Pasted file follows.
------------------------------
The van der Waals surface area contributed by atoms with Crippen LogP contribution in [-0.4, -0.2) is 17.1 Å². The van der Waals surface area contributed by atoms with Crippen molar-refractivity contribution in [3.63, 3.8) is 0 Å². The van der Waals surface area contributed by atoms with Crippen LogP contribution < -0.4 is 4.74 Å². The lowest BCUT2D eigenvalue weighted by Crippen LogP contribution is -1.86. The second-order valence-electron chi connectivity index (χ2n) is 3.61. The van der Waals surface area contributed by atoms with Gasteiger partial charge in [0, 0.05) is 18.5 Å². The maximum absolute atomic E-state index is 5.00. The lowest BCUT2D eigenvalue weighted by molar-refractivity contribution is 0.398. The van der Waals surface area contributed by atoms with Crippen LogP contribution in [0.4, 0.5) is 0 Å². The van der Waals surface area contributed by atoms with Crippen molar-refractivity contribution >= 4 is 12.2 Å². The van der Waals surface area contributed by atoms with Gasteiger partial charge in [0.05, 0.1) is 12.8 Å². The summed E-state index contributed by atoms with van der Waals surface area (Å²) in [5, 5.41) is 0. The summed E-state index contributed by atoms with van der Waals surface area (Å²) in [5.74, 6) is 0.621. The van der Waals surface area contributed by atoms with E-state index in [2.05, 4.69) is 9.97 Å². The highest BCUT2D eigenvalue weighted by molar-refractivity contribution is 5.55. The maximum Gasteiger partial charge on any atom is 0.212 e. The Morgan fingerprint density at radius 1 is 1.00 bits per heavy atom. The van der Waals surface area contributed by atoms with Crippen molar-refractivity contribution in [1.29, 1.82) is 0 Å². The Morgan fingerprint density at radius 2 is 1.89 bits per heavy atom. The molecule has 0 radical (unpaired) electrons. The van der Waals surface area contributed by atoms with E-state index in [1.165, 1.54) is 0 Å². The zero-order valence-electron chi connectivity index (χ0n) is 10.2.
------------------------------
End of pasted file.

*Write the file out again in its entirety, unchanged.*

The van der Waals surface area contributed by atoms with Crippen LogP contribution in [-0.4, -0.2) is 17.1 Å². The van der Waals surface area contributed by atoms with Crippen molar-refractivity contribution in [3.63, 3.8) is 0 Å². The van der Waals surface area contributed by atoms with Crippen LogP contribution < -0.4 is 4.74 Å². The lowest BCUT2D eigenvalue weighted by Crippen LogP contribution is -1.86. The second-order valence-electron chi connectivity index (χ2n) is 3.61. The van der Waals surface area contributed by atoms with Gasteiger partial charge in [0, 0.05) is 18.5 Å². The maximum absolute atomic E-state index is 5.00. The lowest BCUT2D eigenvalue weighted by molar-refractivity contribution is 0.398. The van der Waals surface area contributed by atoms with Crippen LogP contribution in [0.4, 0.5) is 0 Å². The van der Waals surface area contributed by atoms with Crippen molar-refractivity contribution >= 4 is 12.2 Å². The van der Waals surface area contributed by atoms with Gasteiger partial charge in [0.05, 0.1) is 12.8 Å². The summed E-state index contributed by atoms with van der Waals surface area (Å²) in [5, 5.41) is 0. The summed E-state index contributed by atoms with van der Waals surface area (Å²) in [5.74, 6) is 0.621. The van der Waals surface area contributed by atoms with E-state index in [2.05, 4.69) is 9.97 Å². The highest BCUT2D eigenvalue weighted by molar-refractivity contribution is 5.55. The maximum Gasteiger partial charge on any atom is 0.212 e. The Morgan fingerprint density at radius 1 is 1.00 bits per heavy atom. The van der Waals surface area contributed by atoms with Crippen molar-refractivity contribution in [1.29, 1.82) is 0 Å². The Morgan fingerprint density at radius 2 is 1.89 bits per heavy atom. The molecule has 0 radical (unpaired) electrons. The van der Waals surface area contributed by atoms with E-state index in [1.165, 1.54) is 0 Å². The zero-order valence-electron chi connectivity index (χ0n) is 10.2.